Finally, I needed some way of printing out the hostname given a particular vertex node. A typical method of doing this via recursion is to pass in a "prefix string" into the recursive function which gets modified as nodes are visited. I then realised I could simply traverse the tree backwards to assemble the string when needed. I didn't need to try and manage a variable-length string buffer; or artificially limit how long the string could be (and track that.)

In summary, this is all basic first year computer science data structures clue. It was an amusing way to spend an hour. It will be much more fun to merge this with the statistics code to provide domain-based aggregate statistics...

To the users of opensource:

Hi. Your generous donation of equipment and testing is appreciated. But please understand that software needs writing far before it needs testing. Unless we're writing device drivers or adapting old software to new hardware, we really, really need resources to help us -write- the software in the first place.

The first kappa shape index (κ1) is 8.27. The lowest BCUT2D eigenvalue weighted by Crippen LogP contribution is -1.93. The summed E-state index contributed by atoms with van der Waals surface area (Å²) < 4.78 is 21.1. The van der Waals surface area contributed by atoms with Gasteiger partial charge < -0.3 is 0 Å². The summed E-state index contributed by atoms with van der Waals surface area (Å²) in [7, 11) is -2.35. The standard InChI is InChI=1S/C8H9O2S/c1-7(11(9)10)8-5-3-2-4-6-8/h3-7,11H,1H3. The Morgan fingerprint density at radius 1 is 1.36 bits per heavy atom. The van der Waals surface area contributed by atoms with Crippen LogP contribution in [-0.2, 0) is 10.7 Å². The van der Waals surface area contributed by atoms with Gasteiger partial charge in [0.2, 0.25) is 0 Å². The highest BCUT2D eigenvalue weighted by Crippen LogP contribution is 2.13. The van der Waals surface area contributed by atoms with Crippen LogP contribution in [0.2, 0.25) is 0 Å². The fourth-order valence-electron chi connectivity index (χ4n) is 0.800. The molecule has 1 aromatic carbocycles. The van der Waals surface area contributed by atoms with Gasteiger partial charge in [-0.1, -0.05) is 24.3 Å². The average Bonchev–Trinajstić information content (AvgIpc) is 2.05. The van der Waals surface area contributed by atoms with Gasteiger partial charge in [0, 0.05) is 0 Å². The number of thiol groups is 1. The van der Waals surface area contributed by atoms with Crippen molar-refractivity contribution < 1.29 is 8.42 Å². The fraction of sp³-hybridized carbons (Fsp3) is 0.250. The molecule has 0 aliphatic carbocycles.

Writing software generally requires being employed somehow and paying bills. Please keep this in mind.

These particular email threads, when it eventually shows up in the mailing list archives, explains quite nicely why I stopped developing on Squid-3. This: This and then this.

I'm sorry guys - you first agreed on a basic roadmap and timeline for Squid-3.1 - and then in the middle of a "release candidate" release cycle you decide to add more damned features.

Considering exactly how successful previous "new features" have been in keeping the stability and performance of Squid-3 up there, I have absolutely no faith anymore in what they do.

30 Jun 2009 (updated 30 Jun 2009 at 14:17 UTC) »

I've been busy working on a bunch of stuff.

* The log analysis stuff is coming along nicely. Thankyou very much SQLite. I'll post a specific update or two about that when I've finished fixing the bugs I've introduced.